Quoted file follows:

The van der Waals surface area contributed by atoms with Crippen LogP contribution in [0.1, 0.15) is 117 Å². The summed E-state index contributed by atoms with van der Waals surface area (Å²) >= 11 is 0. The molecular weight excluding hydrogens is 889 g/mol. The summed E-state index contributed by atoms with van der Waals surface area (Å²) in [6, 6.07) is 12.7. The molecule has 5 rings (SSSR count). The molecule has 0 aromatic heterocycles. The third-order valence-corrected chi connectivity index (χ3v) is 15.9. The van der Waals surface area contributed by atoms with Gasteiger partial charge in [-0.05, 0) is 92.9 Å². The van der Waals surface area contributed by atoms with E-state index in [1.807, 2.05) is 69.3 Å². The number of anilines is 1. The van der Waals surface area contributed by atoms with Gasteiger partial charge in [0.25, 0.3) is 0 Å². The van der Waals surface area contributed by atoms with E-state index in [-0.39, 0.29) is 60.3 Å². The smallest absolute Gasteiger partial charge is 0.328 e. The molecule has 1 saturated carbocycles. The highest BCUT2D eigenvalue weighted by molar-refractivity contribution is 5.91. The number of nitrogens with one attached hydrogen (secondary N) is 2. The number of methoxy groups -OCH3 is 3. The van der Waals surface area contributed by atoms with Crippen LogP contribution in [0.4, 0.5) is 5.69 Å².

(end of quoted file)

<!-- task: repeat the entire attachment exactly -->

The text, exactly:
The van der Waals surface area contributed by atoms with Crippen LogP contribution in [0.1, 0.15) is 117 Å². The summed E-state index contributed by atoms with van der Waals surface area (Å²) >= 11 is 0. The molecular weight excluding hydrogens is 889 g/mol. The summed E-state index contributed by atoms with van der Waals surface area (Å²) in [6, 6.07) is 12.7. The molecule has 5 rings (SSSR count). The molecule has 0 aromatic heterocycles. The third-order valence-corrected chi connectivity index (χ3v) is 15.9. The van der Waals surface area contributed by atoms with Gasteiger partial charge in [-0.05, 0) is 92.9 Å². The van der Waals surface area contributed by atoms with E-state index in [1.807, 2.05) is 69.3 Å². The number of anilines is 1. The van der Waals surface area contributed by atoms with Gasteiger partial charge in [0.25, 0.3) is 0 Å². The van der Waals surface area contributed by atoms with E-state index in [-0.39, 0.29) is 60.3 Å². The smallest absolute Gasteiger partial charge is 0.328 e. The molecule has 1 saturated carbocycles. The highest BCUT2D eigenvalue weighted by molar-refractivity contribution is 5.91. The number of nitrogens with one attached hydrogen (secondary N) is 2. The number of methoxy groups -OCH3 is 3. The van der Waals surface area contributed by atoms with Crippen LogP contribution in [0.4, 0.5) is 5.69 Å².